July 27: Police lead Jim Adkisson, 58, to a squad car. Adkisson was charged with first-degree murder for a church shooting in Knoxville, Tenn.
Jim Adkisson, shown in a Knoxville Police Department mug shot.
Authorities on Monday said the man charged with murder in a Tennessee church shooting left a four-page letter that detailed his frustration at being unemployed, his hatred of gays and liberals, and his expectation that he would be killed by responding police.
Jim D. Adkisson, 58, has been charged with first-degree murder in the Sunday shooting at a Knoxville, Tenn., Unitarian church that left two people dead and five injured. Police said he acted alone.
"It appears that what brought him to this horrible event was his lack of being able to obtain a job, his frustration over that, and his stated hatred for the liberal movement,” Knoxville Police Chief Sterling Owen IV said at a press conference Monday.
Adkisson is being held on $1 million bail, according to city spokesman Randy Kenner, who did not know if Adkisson had an attorney. He will appear at a preliminary hearing on Aug. 5.
Authorities said they are investigating the shooting as a possible hate crime.
"Anytime someone uses force to obstruct another person in the free exercise of their religious beliefs that is a violation of the federal civil rights statutes," FBI Agent Richard Lambert said Monday.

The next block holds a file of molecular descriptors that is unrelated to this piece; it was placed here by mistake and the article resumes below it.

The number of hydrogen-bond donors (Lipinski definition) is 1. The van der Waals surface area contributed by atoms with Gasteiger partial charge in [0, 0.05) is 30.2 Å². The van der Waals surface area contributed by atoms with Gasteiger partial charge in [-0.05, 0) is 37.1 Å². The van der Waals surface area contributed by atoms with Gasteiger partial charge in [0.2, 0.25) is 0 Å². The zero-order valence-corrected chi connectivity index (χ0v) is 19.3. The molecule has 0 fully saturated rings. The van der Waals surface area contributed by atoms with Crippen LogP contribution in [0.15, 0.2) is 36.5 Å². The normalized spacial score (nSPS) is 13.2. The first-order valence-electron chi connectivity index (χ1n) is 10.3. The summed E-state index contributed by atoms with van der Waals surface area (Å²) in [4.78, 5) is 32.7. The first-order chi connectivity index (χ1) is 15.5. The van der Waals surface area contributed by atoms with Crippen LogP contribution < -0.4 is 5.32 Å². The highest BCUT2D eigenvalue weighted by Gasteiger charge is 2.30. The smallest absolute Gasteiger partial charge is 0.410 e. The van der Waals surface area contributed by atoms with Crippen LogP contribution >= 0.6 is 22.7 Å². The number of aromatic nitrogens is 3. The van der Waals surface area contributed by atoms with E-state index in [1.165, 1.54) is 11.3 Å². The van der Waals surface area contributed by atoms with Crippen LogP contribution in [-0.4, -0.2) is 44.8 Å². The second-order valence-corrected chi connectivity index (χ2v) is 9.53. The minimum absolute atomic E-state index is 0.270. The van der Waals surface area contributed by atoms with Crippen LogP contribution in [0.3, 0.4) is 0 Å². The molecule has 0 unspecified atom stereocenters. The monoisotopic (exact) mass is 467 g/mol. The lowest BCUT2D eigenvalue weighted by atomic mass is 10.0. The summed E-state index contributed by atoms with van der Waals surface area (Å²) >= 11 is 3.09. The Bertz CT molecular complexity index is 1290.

Police said Adkisson snuck a 12-gauge shotgun into the Tennessee Valley Unitarian Universalist Church in a guitar case Sunday morning and opened fire during a children's performance of "Annie." They recovered three spent rounds and more than 70 shotgun shells.
Adkisson, who told police he had no relatives, planned to be killed by police, Owen said.
"He indicated also in that letter that he expected to be in there shooting people until the police arrived and he fully expected to be killed by the responding police," he said.
But attendees were able to tackle him and hold him until police arrived.
Bill Haslem, the mayor of Knoxville, hailed the parishioners for their courage.
"It’s a tragedy for our city, particularly for this church congregation, but the way they reacted both in terms of supporting and in terms of subduing the shooter has really made a horrible situation better because it really could have been much worse," he told FOX News on Monday.
The two slain church members were identified as Greg McKendry and Linda Kraeger.
McKendry, 60, a burly usher "stood in the front of the gunman and took the blast to protect the rest of us," church member Barbara Kemper said.
Kraeger, 61, died at the University of Tennessee Medical Center a few hours after the shooting, Kenner said.
No children were harmed. Members said they dove under pews or ran from the building when the shooting started.
Five of those injured were listed in critical or serious condition at a hospital Sunday. Two others were treated and released.
Kemper said the gunman shouted before he opened fire.
"It was hateful words. He was saying hateful things," she said, but refused to elaborate.
Owen said authorities believe the suspect had gone to the Unitarian church because of "some publicity in the recent past regarding its liberal stance on things."